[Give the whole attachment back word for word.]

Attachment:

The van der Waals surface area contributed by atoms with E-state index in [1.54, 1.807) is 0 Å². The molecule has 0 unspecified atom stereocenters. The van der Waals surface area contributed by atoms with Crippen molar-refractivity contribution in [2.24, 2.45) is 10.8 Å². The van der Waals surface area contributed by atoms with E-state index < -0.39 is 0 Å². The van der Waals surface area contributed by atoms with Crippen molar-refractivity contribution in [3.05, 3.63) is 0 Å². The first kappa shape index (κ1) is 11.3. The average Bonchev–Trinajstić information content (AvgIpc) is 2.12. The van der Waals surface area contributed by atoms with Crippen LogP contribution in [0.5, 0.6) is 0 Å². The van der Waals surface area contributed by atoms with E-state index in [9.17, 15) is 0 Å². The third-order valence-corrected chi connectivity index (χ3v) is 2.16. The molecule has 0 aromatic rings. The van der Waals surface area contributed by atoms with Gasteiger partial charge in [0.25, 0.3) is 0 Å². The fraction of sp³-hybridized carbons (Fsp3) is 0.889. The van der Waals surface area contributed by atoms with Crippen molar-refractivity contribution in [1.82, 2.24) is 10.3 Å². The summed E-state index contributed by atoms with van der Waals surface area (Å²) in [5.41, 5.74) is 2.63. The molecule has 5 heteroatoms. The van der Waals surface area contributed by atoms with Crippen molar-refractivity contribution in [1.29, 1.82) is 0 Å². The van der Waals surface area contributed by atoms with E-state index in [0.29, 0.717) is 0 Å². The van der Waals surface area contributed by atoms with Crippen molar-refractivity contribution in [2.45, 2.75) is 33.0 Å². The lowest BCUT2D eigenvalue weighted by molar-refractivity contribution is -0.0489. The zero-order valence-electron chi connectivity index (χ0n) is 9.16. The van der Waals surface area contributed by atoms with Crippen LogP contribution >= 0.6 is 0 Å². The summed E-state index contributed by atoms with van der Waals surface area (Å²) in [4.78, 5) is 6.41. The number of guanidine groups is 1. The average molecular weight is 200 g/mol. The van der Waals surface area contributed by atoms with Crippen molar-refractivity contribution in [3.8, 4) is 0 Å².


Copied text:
The van der Waals surface area contributed by atoms with E-state index in [1.54, 1.807) is 0 Å². The molecule has 0 unspecified atom stereocenters. The van der Waals surface area contributed by atoms with Crippen molar-refractivity contribution in [2.24, 2.45) is 10.8 Å². The van der Waals surface area contributed by atoms with E-state index < -0.39 is 0 Å². The van der Waals surface area contributed by atoms with Crippen molar-refractivity contribution in [3.05, 3.63) is 0 Å². The first kappa shape index (κ1) is 11.3. The average Bonchev–Trinajstić information content (AvgIpc) is 2.12. The van der Waals surface area contributed by atoms with Crippen LogP contribution in [0.5, 0.6) is 0 Å². The van der Waals surface area contributed by atoms with E-state index in [9.17, 15) is 0 Å². The third-order valence-corrected chi connectivity index (χ3v) is 2.16. The molecule has 0 aromatic rings. The van der Waals surface area contributed by atoms with Gasteiger partial charge in [0.25, 0.3) is 0 Å². The fraction of sp³-hybridized carbons (Fsp3) is 0.889. The van der Waals surface area contributed by atoms with Crippen molar-refractivity contribution in [1.82, 2.24) is 10.3 Å². The summed E-state index contributed by atoms with van der Waals surface area (Å²) in [5.41, 5.74) is 2.63. The molecule has 5 heteroatoms. The van der Waals surface area contributed by atoms with Crippen molar-refractivity contribution in [1.29, 1.82) is 0 Å². The van der Waals surface area contributed by atoms with E-state index in [0.29, 0.717) is 0 Å². The van der Waals surface area contributed by atoms with Crippen molar-refractivity contribution in [2.45, 2.75) is 33.0 Å². The lowest BCUT2D eigenvalue weighted by molar-refractivity contribution is -0.0489. The zero-order valence-electron chi connectivity index (χ0n) is 9.16. The van der Waals surface area contributed by atoms with Crippen LogP contribution >= 0.6 is 0 Å². The summed E-state index contributed by atoms with van der Waals surface area (Å²) in [4.78, 5) is 6.41. The number of guanidine groups is 1. The average molecular weight is 200 g/mol. The van der Waals surface area contributed by atoms with Crippen molar-refractivity contribution in [3.8, 4) is 0 Å².